Pasteis de Nata and Milktart


Pasteis de Nata are custard tarts with rich, eggy mixtures wobbling inside pastry cups.

South Africa

Milktart or Melktert is one of the nation's favourites. Lighter than it's Portuguese counterpart, but equally delicious.

Brioche and Mosbolletjies


Brioche is bread on steroids as the use of butter and eggs give it pastry-like status.

South Africa

Mosbolletjies are bread chunks made using unfermented grape juice and aniseed.

Lunch In The South African Countryside

The next time you’re in the mood to escape the busyness of life, I recommend you get in your car and drive to the small countryside town of Philadelphia (about 40 mins from Cape Town). As soon as you arrive your heartbeat will slow down and you’ll become mindful without starting meditation.

I usually go for lunch at Peppertree and afterwards I stroll through the few others shops in the surrounding area. Peppertree has a rustic, wholesome feel and apart from delicious food options, you can buy paintings, pantry items (like rusks, jam, olive oil, chutneys etc) and natural skincare products. The homemade lemonade is wonderfully refreshing, the apple crumble is a firm favourite and some good veggie options can be found on the lunch menu as well. They take bookings so if you don’t want to risk possible disappointment, it’s best to phone ahead. 


Corn Fritters Recipe

This is a recipe that I saw in the PicknPay Fresh Living Magazine of April 2016. It serves well as a starter or a side dish for a main meal.



  • 4 corn cobs (kernels removed)

  • 410g creamstyle sweetcorn

  • 2 eggs

  • 125ml flour

  • salt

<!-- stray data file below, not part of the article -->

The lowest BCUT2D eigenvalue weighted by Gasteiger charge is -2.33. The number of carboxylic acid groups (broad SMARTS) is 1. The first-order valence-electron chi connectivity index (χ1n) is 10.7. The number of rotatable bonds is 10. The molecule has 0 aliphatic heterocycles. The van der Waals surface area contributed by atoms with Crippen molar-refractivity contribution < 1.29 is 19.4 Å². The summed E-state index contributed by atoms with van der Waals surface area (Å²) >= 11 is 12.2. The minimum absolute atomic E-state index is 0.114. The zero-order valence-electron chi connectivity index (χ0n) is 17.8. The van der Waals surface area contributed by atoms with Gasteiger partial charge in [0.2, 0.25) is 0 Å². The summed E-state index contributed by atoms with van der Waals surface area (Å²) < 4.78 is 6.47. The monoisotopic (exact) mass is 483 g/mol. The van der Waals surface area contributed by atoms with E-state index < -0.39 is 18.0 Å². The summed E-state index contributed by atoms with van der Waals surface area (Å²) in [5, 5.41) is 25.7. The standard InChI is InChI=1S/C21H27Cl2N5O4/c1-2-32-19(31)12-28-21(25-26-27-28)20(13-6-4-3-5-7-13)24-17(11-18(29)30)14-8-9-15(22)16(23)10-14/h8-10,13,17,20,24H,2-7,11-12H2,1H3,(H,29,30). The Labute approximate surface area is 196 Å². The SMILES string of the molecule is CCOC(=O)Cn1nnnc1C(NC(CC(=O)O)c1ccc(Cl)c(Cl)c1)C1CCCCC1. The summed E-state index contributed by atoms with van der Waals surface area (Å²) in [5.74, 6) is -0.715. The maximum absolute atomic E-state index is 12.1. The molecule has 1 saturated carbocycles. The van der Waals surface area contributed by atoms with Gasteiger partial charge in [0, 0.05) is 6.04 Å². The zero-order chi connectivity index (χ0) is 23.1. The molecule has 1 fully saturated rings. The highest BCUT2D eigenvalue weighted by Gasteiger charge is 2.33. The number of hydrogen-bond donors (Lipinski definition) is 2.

• milled pepper

  • olive or sunflower oil for frying

(makes 8 fritters)


1) Mix corn kernels, sweetcorn and eggs until well combined.

2) Add flour, mix well and season.

3) Heat a generous glug of oil in a pan over a medium-high heat. Fry spoonfuls of batter until golden brown.

4) Remove and drain on kitchen paper.

I topped my fritters with some cream cheese and onion marmelade or basil pesto, feta and sundried tomato dip.

Café In Somerset West: Schoon

Schoon (de Companje) has closed down in Stellenbosch, but luckily for us, they have re-opened in Bright Street in Somerset West. The new space is a lot smaller than before, but very cozy and intimate. The menu has been changed and I enjoyed one of the newcomers, mosbolletjie french toast with tahini-and-cinnamon honey, banana and clotted cream. It was delicious! For trading hours and more, visit


Deluxe Scrambled Eggs Brunch

Siba's good ol'scrambled eggs prove that you can create restaurant-worthy dishes in your own kitchen. Try it, you will not be sorry! 



Caramelised onion:

  • 15ml oil

  • 1 onion sliced